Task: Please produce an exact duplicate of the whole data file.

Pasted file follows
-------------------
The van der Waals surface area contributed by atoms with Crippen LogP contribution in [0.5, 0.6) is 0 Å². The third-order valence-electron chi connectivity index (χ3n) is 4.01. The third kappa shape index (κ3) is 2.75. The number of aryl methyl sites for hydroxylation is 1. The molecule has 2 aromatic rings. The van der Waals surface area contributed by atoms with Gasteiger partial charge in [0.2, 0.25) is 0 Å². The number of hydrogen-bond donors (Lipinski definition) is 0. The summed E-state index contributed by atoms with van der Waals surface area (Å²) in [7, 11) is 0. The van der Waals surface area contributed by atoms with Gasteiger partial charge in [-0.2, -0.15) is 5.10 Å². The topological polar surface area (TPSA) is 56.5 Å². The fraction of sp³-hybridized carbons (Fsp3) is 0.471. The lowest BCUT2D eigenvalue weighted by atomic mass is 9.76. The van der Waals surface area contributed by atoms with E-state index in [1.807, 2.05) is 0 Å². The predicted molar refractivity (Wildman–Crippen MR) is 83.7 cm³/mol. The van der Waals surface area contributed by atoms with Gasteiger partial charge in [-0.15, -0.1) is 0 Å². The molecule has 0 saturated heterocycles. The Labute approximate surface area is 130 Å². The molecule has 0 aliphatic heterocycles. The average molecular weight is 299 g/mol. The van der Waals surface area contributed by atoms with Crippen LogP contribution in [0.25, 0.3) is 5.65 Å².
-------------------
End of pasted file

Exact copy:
The van der Waals surface area contributed by atoms with Crippen LogP contribution in [0.5, 0.6) is 0 Å². The third-order valence-electron chi connectivity index (χ3n) is 4.01. The third kappa shape index (κ3) is 2.75. The number of aryl methyl sites for hydroxylation is 1. The molecule has 2 aromatic rings. The van der Waals surface area contributed by atoms with Gasteiger partial charge in [0.2, 0.25) is 0 Å². The number of hydrogen-bond donors (Lipinski definition) is 0. The summed E-state index contributed by atoms with van der Waals surface area (Å²) in [7, 11) is 0. The van der Waals surface area contributed by atoms with Gasteiger partial charge in [-0.2, -0.15) is 5.10 Å². The topological polar surface area (TPSA) is 56.5 Å². The fraction of sp³-hybridized carbons (Fsp3) is 0.471. The lowest BCUT2D eigenvalue weighted by atomic mass is 9.76. The van der Waals surface area contributed by atoms with E-state index in [1.807, 2.05) is 0 Å². The predicted molar refractivity (Wildman–Crippen MR) is 83.7 cm³/mol. The van der Waals surface area contributed by atoms with Gasteiger partial charge in [-0.15, -0.1) is 0 Å². The molecule has 0 saturated heterocycles. The Labute approximate surface area is 130 Å². The molecule has 0 aliphatic heterocycles. The average molecular weight is 299 g/mol. The van der Waals surface area contributed by atoms with Crippen LogP contribution in [0.25, 0.3) is 5.65 Å².